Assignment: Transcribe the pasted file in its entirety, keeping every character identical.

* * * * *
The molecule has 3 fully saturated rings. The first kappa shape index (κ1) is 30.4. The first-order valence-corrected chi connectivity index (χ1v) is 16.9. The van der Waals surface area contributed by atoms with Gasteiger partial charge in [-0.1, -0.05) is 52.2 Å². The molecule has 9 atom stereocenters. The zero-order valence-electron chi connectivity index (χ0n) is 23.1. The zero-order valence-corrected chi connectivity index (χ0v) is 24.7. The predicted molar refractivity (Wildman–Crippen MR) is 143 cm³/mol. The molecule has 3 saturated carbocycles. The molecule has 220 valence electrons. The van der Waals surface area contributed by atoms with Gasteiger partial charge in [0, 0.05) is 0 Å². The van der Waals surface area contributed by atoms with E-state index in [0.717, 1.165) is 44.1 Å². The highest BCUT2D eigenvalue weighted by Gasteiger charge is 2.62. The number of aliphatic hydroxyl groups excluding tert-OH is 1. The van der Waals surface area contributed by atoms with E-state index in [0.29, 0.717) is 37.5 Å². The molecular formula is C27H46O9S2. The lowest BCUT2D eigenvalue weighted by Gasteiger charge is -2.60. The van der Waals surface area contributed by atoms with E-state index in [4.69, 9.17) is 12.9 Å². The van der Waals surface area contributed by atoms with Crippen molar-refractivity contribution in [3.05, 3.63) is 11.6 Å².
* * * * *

The molecule has 3 fully saturated rings. The first kappa shape index (κ1) is 30.4. The first-order valence-corrected chi connectivity index (χ1v) is 16.9. The van der Waals surface area contributed by atoms with Gasteiger partial charge in [-0.1, -0.05) is 52.2 Å². The molecule has 9 atom stereocenters. The zero-order valence-electron chi connectivity index (χ0n) is 23.1. The zero-order valence-corrected chi connectivity index (χ0v) is 24.7. The predicted molar refractivity (Wildman–Crippen MR) is 143 cm³/mol. The molecule has 3 saturated carbocycles. The molecule has 220 valence electrons. The van der Waals surface area contributed by atoms with Gasteiger partial charge in [0, 0.05) is 0 Å². The van der Waals surface area contributed by atoms with E-state index in [0.717, 1.165) is 44.1 Å². The highest BCUT2D eigenvalue weighted by Gasteiger charge is 2.62. The number of aliphatic hydroxyl groups excluding tert-OH is 1. The van der Waals surface area contributed by atoms with E-state index in [0.29, 0.717) is 37.5 Å². The molecular formula is C27H46O9S2. The lowest BCUT2D eigenvalue weighted by Gasteiger charge is -2.60. The van der Waals surface area contributed by atoms with E-state index in [4.69, 9.17) is 12.9 Å². The van der Waals surface area contributed by atoms with Crippen molar-refractivity contribution in [3.05, 3.63) is 11.6 Å².